Drink Indigenous is this Wine Blogging Wednesday‘s theme.
Well, I’m a dumbass. I thought that the dominant varietal in this wine, Cannonau, was indiginous to Sardinia, one of the Italian islands. Wrong! It’s largely thought that Cannonau was brought to Sardinia in the 18th century from Spain — general consensus seems to be that it’s a derivative of Garnacha, or Grenache. Dissenting Italian opinions here. If a grape has been grown in a region for 4 centuries and has its own name, isn’t it indigenous by now? Probably not. But I tasted this wine up good, damn it, and so you’re going to hear about it.
Deeply purpley-red in color. Immediately in the glass, there’s a dusty-earthy nose, maybe cedar notes, with black licorice and ripe bing cherry. When it opens up, it’s got really ripe, sexy fruit. I can see why Parker gave this a 91 — it’s totally his style! And for only about $14!
On the tongue, it gives up some plum flavors (you know how the skin is a little sour? like that) and has a note of tar, mixed with a slightly minerally tone. It’s rare for me to detect minerality on the palate of a red wine (it’s much easier for me taste that flavor – like rocks in your mouth – in whites), but here it is! Happy Mouth Co-op, membership: me.
I kept thinking “boy, I bet this would be great with food, like a nice strong cheese” and so I made myself a piece of whole wheat toast with a gorgonzola cream cheese spread. Loveliness! The spicy acidity of the gorgonzola was a nice complement to the earthiness of the wine, and the fat in the cheese spread really smoothed the wine out. Those Eye-talians know how to make us some food-appropriate wine, yo. Continue reading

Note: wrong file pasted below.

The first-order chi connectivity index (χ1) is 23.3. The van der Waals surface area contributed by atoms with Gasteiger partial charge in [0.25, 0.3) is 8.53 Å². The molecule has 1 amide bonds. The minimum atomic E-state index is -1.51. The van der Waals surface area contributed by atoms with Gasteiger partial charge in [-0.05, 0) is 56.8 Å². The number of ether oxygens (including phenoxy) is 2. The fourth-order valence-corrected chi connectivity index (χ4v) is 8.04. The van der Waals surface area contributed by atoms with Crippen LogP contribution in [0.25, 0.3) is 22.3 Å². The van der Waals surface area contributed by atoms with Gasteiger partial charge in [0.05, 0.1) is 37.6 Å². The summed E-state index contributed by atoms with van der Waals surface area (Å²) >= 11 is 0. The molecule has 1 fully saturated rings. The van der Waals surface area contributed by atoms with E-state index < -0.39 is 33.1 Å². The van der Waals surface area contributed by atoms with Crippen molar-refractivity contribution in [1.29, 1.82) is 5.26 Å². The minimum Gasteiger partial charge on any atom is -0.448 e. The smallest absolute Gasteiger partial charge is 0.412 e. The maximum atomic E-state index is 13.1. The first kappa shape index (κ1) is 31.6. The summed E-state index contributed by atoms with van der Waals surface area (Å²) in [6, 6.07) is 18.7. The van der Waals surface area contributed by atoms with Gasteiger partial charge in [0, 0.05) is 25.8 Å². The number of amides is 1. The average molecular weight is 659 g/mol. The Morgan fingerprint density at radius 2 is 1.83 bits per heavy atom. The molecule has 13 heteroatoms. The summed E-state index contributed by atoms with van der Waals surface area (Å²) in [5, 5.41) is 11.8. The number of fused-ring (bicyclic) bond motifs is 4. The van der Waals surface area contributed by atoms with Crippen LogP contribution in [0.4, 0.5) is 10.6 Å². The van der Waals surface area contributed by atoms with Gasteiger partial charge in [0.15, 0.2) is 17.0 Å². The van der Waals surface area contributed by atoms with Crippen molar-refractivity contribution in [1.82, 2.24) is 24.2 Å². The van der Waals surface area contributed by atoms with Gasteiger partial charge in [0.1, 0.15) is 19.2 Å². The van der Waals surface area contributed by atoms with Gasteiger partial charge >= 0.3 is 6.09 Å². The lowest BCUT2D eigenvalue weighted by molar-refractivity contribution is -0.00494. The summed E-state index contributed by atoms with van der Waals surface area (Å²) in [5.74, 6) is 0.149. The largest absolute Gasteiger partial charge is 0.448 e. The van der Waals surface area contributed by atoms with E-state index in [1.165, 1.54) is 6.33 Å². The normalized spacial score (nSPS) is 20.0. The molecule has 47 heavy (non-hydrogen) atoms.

When I was in the wine business, I had lots of people that shared my interest in wine, and who were just as excited as I was about tasting something or learning something new. We would gabble to each other about the latest neat wine we’d tasted in Advanced Winespeak, referencing winemakers and varietals and sub-regions… gobbledeegook to other people, but fun times for us wine nerds.
What if your wine tastes are not the same as those of your friends? If you are an experienced wine nerd like me, your idea of a great thing to bring to a party is an exciting wine. (Actually, the very notion of an “exciting” wine might just brand you an insufferable wine nerd right out of the box.
Also if you are like me, a wine that excites you may not excite the rest of your party. You may be bringing Chablis to a party of I-only-drink-red-wine-because-it’s-the-real-shit drinkers. When invited to a fish fry, you may be dying to drink that sassy Provencal rose that you picked up for next to nothing, while everyone else is studiously ignoring what they think is your nasty imported WhiteZin. You might want to serve a pleasant chilled Beaujolais to your guests, but they’re convinced that they don’t like anything but Merlot.
It’s harder for me to enjoy a bottle of wine I’ve brought to someone’s house if I’m the only one drinking it. Even if I’m hosting, I feel bad if no one enjoys the wine I’ve chosen for the night. Maybe it’s just my insufferable need to please, or my indefatigable desire to widen people’s wine horizons. Quite possibly, it’s just the lonely road of the wine “expert.” As your interest in wine grows, and thus your education about wine deepens, you very well may find that not everyone shares your enthusiasm. Shocking!
Similar is the path of the die-hard foodie. I am fascinated with cooking and new flavors. I am very lucky in that my husband is very willing to try new things, but the truth is that my interest in food far outstrips his. In fact, I’m more interested in food than nearly anyone I know. At this point in my life, I can share my passion for new cuisines and techniques but by and large I entertain only myself with my elaborate dinners and wide arrays of hors d’oeuvres at parties.